AAttorney,
I will take your word for it that's how you see it. I personally would be ticked if some fresh kid kept asking me to lunch just to try to touch me for some leads or try to impress me. Anyway, I still don't see much point in spending a lot of energy trying to make random contacts. That's just like extending your working hours by a couple every day. No thanks. I'll just stick to my knitting.
Tinman
   Friday, August 02, 2002 at 07:56:51 (PDT)
For all you redhots, here are my secrets to successful networking:

1. Only meet people who are at least 10-12 years older than you, the well established people in your field (it's worse than a waste of time to break bread with people your own age unless it's an old friend)
2. Always follow up every meeting with a little thank you note with another of your business cards
3. Always get new contact referrals from the people you meet as that's the best way to expand your network
4. Wear your best outfits/suits to these meetings because they're like job interviews!
Bay Star
   Wednesday, July 31, 2002 at 22:53:36 (PDT)
Tinman,
You are missing a big piece of the networking puzzle. Older professionals do get something out of meeting young hustlers. We get a chance to scout around for good prospective employees or people to whom they can farm out work. I farm out cases that our firm doesn't do or can't handle because of potential conflicts of interest. Frankly, I don't have to network to get business, but it is nice when I meet smart, aggressive young people willing to work hard to get their careers going. In a sense it's a convenience for me when I am called by younger lawyers looking for referrals or trying to make contacts because it lets me clear away some of the files that need the kind of attention I or my partners can't spare.
AAttorney
   Wednesday, July 31, 2002 at 09:27:31 (PDT)
AAttorney,
My main point was that not too many established professionals spend much time networking. They depend more on word of mouth from existing clients and contacts. It's mostly the young people out there rubbing elbows. And I'm not sure if brown nosing is even a good idea for the young ones. It's just been my experience that the apple polishers don't get much respect from peers or superiors. But I agree that if you are going to open your own office, you need to go the extra mile to make contacts. I mean, what else are you going to do when you start out with no clients, right? You have nothing but time on your hands, so might as well knock on a lot of doors and hope a few will open onto some business.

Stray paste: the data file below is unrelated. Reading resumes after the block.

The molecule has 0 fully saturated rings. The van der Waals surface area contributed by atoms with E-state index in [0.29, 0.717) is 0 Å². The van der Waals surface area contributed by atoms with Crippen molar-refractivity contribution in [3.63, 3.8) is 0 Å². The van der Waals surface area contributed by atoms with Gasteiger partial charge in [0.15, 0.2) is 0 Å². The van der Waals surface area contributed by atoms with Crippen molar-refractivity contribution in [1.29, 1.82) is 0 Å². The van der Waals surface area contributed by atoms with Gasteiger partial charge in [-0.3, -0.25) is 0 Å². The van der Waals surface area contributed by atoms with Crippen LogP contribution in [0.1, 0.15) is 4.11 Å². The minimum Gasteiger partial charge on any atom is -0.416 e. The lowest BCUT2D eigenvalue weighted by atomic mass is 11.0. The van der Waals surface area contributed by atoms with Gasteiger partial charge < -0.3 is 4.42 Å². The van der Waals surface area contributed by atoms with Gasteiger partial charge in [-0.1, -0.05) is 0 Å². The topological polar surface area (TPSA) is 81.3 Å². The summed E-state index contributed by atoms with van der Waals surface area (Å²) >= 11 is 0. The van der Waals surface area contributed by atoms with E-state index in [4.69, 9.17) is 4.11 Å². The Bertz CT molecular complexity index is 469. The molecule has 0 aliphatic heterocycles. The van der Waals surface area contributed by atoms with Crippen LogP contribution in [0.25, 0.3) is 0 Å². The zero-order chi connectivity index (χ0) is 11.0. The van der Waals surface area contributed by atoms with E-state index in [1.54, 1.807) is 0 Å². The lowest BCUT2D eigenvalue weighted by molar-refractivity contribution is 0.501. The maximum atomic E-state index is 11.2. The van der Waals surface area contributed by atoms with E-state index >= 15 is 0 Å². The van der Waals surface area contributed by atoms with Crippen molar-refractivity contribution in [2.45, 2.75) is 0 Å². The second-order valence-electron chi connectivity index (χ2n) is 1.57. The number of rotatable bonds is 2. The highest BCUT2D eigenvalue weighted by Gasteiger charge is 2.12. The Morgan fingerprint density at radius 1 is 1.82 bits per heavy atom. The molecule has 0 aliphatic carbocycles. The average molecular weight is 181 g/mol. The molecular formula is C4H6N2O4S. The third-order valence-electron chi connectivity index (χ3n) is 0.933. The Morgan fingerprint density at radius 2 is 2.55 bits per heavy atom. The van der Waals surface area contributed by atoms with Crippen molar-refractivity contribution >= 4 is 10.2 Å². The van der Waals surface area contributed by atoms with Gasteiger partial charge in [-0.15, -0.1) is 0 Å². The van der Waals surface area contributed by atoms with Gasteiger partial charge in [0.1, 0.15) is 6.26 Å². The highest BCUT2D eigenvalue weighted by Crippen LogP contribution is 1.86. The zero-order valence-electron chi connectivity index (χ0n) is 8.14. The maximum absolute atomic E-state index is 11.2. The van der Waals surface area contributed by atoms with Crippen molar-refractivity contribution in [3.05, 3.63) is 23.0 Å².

Tinman
   Tuesday, July 30, 2002 at 08:30:01 (PDT)
I've kept in touch with friends from college and the firms I used to work at. It's hard because unless you make the effort you start drifting apart. I always make a point of spending an hour a week calling up a few old friends just to say hi and catch up with their lives. I also have their birthdays on my tickler so I can remember to send birthday cards. They really appreciate it. The older the friendship, the more valuable to your success. Because they've known me for years, they are more comfortable trusting me with their business.
Wasabi
   Monday, July 29, 2002 at 09:18:55 (PDT)
Tinman,
The key is spending your networking hours with the right people. It won't do you as much good to mingle only with all the other young people on the make. Then it's just pure socializing.

A lot of times, it's much more effective to just call up older colleagues inside or outside your office and ask them out to lunch or for drinks after work or invite to your house. They are usually flattered and will go out of their way to be helpful. Some of the best people to get to know are those old pros that haven't been in the limelight much. They may have more time to spend on helping out.

You can do yourself a lot of good even if you aren't about to strike out on your own. Putting yourself into more loops on an informal level can pave the way for more formal responsibility.
AAttorney
   Sunday, July 28, 2002 at 19:21:10 (PDT)